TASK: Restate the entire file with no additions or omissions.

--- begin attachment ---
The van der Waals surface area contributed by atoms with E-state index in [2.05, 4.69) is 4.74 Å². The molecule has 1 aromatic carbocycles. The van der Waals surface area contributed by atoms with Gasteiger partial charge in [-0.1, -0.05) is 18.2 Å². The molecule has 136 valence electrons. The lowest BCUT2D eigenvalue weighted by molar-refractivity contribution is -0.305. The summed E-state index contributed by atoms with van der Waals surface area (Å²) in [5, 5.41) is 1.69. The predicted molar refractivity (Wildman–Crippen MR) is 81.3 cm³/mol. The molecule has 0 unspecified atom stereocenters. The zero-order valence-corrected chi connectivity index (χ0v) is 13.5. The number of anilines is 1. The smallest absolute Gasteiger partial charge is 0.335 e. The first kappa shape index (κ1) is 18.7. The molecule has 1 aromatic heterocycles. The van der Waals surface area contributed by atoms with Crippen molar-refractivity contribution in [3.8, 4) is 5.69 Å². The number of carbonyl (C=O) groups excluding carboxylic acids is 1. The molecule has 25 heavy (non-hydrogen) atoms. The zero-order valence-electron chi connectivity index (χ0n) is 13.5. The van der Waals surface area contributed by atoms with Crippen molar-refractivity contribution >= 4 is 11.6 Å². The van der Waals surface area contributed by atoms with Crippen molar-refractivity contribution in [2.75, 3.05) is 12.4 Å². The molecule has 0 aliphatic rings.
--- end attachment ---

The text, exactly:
The van der Waals surface area contributed by atoms with E-state index in [2.05, 4.69) is 4.74 Å². The molecule has 1 aromatic carbocycles. The van der Waals surface area contributed by atoms with Gasteiger partial charge in [-0.1, -0.05) is 18.2 Å². The molecule has 136 valence electrons. The lowest BCUT2D eigenvalue weighted by molar-refractivity contribution is -0.305. The summed E-state index contributed by atoms with van der Waals surface area (Å²) in [5, 5.41) is 1.69. The predicted molar refractivity (Wildman–Crippen MR) is 81.3 cm³/mol. The molecule has 0 unspecified atom stereocenters. The zero-order valence-corrected chi connectivity index (χ0v) is 13.5. The number of anilines is 1. The smallest absolute Gasteiger partial charge is 0.335 e. The first kappa shape index (κ1) is 18.7. The molecule has 1 aromatic heterocycles. The van der Waals surface area contributed by atoms with Crippen molar-refractivity contribution in [3.8, 4) is 5.69 Å². The number of carbonyl (C=O) groups excluding carboxylic acids is 1. The molecule has 25 heavy (non-hydrogen) atoms. The zero-order valence-electron chi connectivity index (χ0n) is 13.5. The van der Waals surface area contributed by atoms with Crippen molar-refractivity contribution >= 4 is 11.6 Å². The van der Waals surface area contributed by atoms with Crippen molar-refractivity contribution in [2.75, 3.05) is 12.4 Å². The molecule has 0 aliphatic rings.